dietary changes. The industry focused on the development of low fat
dairy and meat products and the reduction of salt in a number of food
items. There was also close collaboration between the project and
vegetable oil product manufacturers to produce healthier spreads.
• Another imaginative initiative involved a project that encouraged people
to grow berries. Berries grow well in the Finnish climate and are known
for their valuable nutritional content.
What were the effects on the risk factors?
There have been major changes in dietary habits in North Karelia and Finland as a whole. The diet that used to be very high in saturated fat and salt now has one of the lowest fat contents in Europe and an average salt level. As an example in 1972, in the beginning of the project, 80% of the people used butter on bread and by the end of the study only one in ten people used butter and most people had changed to low fat spreads.
Most of the population changed from drinking whole milk to the consumption of low fat or skimmed milk. The consumption of whole milk dropped from 70% to 14%. As a result of these combined efforts, cholesterol levels decreased significantly.
Many people in North Karelia suffered from hypertension and most were not aware of it or it was not being treated. People with hypertension were advised to lose weight, reduce salt intake and modify fat intake. Blood pressure and cholesterol levels measurements became much more common and as a result, blood pressure decreased.
As a result of the anti-smoking policies, smoking among men fell by a third. Smoking increased among women but it is still on a very low level, with fewer than one in six women smoking.
Amazing decline in cardiovascular deaths
There has been a remarkable decline in heart disease in North Karelia and in Finland as a whole. There has also been a reduction in cancer deaths. Finland has reduced its incidence of heart attacks by 75% since the early 1970s. The mortality rates remain still quite high compared to some other countries but results have still been tremendous and this is clearly due to the reduction in risk factors.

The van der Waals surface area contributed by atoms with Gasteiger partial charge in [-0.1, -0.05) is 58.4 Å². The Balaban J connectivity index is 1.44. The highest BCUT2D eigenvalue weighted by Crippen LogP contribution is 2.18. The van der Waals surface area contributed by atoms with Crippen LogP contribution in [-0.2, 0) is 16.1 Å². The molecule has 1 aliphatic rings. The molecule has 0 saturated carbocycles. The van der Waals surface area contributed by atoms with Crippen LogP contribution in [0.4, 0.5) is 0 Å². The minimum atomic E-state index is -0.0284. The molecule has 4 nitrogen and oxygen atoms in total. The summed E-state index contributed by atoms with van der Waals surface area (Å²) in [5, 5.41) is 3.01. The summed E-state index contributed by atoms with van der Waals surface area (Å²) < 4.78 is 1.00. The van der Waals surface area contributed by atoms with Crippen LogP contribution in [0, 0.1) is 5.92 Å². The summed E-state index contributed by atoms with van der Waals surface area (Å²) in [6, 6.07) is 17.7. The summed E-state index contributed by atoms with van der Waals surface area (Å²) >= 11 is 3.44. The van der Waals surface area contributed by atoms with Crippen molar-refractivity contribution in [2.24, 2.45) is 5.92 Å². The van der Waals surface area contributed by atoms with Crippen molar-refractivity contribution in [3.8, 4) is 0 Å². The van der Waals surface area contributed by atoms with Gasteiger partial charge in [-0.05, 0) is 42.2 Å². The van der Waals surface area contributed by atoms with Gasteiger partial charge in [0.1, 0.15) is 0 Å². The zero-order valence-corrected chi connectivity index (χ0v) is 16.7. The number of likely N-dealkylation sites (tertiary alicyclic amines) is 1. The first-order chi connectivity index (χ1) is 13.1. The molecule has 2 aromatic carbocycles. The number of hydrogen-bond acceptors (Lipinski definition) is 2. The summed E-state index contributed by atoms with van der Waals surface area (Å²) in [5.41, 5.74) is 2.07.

Of the single risk factors, reduction in serum cholesterol levels has had the greatest impact. It has been estimated that as a result of the North Karelia Project around 3,800 premature deaths have been prevented in North Karelia and 50,000 in the whole of Finland.
The North Karelia project lasted for over 20 years and there have been major changes in the health behaviour of the people of North Karelia and the changes have reflected in the public health of Finland as a whole.
The North Karelia Project shows that public health education can significantly reduce development of ‘lifestyle’ diseases, mainly cardiovascular disease but also cancer. It has provided a model for numerous similar projects around the world, and offers hope that Ireland can tackle its high level of heart disease and premature death.
For this to succeed, political will needs to be combined with public education about the vital role that diet and lifestyle plays in our overall health. With growing public concern at the cost of the health sector in Ireland, perhaps the real beauty of this approach is that it is highly cost-effective and doesn’t require high-tech medicine and billions of euros to make a very real difference.
The author, a native of Finland, works as Nutritionist with Glanbia